Getting down here to Santa Teresa was quite the adventure. Gerardo, a TEFL student of ours from Samara, is a taxi driver and offered to drive us from Samara to Santa Teresa. During dry season, the journey only takes an hour and a half, but since it's rainy season there are many roads that are impassable, so we had to take an alternative route which took just shy of four hours. Gerardo's vehicle was a small SUV that tightly seats seven (which was perfect, because including Gerardo there were seven of us) and had next to no trunk space. Not to worry though, Gerardo had a rack on his roof where he some how managed to tie 8 pieces of luggage and a surfboard with a single rope. So, we packed into the car with our smaller bags in our laps and made the four hour journey to Santa Teresa. Nearly the entire journey was on small, dirt roads that winded through mountains and over rivers... literally, we drove through rivers. Although it was a long journey, I can't really complain because the scenery was stunning and the company was great. I even had my first crocodile sighting, which was very exciting. After hours of pothole ridden roads, we pulled into the tiny beach town of Santa Teresa. We even invited Gerardo into the house have a beer with us to thank him for driving us (don't worry, we paid him too).
It's been a great week in the beach house. After 8+ hours a day of TEFL training and teaching, it's been nice to relax. Because we have a former chef (Matt) among us, we've spent many mornings and evenings putting together some pretty elaborate and tasty breakfasts and dinners. The best part is that we've been able to save a lot of money by picking papayas from the tree in our yard, knocking down coconuts from trees on the beach, and cutting down "cuadrados" which are similar to plantains with our friends machete. It's been a blast trying to be resourceful and making dishes with local flavors, not to mention I've been learning a ton from Matt. Because of him, I now know how to break down and use an entire chicken. Thanks Matt!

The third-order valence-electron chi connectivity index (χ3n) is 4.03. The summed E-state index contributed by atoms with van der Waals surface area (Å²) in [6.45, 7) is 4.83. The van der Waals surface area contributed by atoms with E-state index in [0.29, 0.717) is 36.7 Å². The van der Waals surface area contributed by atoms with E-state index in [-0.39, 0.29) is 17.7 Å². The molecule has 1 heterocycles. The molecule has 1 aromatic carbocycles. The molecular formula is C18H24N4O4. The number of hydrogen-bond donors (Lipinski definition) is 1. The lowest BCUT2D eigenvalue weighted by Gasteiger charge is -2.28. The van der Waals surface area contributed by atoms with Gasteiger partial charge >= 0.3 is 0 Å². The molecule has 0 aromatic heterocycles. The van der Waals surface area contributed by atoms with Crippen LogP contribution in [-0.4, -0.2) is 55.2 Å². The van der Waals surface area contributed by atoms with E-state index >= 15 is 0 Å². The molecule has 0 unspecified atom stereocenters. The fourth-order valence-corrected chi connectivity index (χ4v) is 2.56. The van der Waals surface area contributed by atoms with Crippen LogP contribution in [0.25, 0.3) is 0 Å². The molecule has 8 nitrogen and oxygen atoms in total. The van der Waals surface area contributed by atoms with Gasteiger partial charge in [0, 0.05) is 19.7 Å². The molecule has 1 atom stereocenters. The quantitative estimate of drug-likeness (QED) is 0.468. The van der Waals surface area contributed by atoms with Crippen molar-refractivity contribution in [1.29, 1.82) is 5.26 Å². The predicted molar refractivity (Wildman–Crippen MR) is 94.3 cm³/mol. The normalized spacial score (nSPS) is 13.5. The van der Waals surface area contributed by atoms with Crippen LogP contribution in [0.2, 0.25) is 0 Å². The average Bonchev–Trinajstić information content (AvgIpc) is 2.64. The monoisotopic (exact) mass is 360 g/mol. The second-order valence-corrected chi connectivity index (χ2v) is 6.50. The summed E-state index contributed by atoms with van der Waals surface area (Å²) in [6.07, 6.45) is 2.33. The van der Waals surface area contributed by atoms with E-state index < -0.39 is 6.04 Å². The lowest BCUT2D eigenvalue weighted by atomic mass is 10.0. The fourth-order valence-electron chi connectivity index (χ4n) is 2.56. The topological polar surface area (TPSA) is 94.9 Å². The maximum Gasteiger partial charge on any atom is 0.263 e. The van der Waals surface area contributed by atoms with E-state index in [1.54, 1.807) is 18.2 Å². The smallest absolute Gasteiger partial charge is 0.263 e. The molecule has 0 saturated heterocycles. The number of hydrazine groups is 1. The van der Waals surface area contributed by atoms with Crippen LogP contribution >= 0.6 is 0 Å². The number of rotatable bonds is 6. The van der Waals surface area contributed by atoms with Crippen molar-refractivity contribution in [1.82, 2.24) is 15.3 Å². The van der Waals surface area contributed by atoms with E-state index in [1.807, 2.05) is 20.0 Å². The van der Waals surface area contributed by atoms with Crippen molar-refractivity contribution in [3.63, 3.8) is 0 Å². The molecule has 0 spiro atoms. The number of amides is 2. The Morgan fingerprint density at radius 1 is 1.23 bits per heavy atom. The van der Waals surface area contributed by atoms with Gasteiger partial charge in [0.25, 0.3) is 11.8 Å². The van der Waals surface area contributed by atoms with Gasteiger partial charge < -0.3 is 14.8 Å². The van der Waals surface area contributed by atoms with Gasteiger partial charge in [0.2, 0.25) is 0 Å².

Cooking has been a blast but it's not all that we've done this week. Because of the on-again-off-again rain, we've been spending a fair amount of time both in and outdoors. Indoor activities include job hunting, setting up interviews, watching movies, reading books, updating blogs, etc. Outdoor activities have included laying on the beach, watching our friend Ben surf, looking for coconut trees that are short enough to reach the coconuts, swimming in the pool, slackline-ing on the beach, and hiking/exploring. One of the highlights of the week was on Wednesday when we went in search of some sea caves that were supposedly a thirty minute walk down the beach. We we're also told that the caves were near a fishing port where we could buy fresh fish caught that day. So four of us ventured out into the rain in search of the fish and caves. In the end, it took us an hour and a half to get to the caves and the fishing port. Unfortunately due to the rain, the fishermen didn't fish that day but they told us to come back another day to get some tuna, mahi mahi or red snapper. We found the caves at the end of a path that had turned into a creek due to the heavy rain that was dense with jungle trees, vines and branches. We had another stroke of bad luck because the tide was so high that we weren't able to get into the caves. However that's where the bad luck ended because the caves we located on a pristine, untouched, white, sandy beach surrounded by nothing but sea rocks and trees. We spent some time on the beach and were even graced with the presence of a family of white-faced tree monkeys called "mikos." After some time on the beach, we made the hour and a half trek back to our house and rewarded ourselves with some coconut water from coconuts we were able to collect on the way home.
|Cassie, our slackline expert|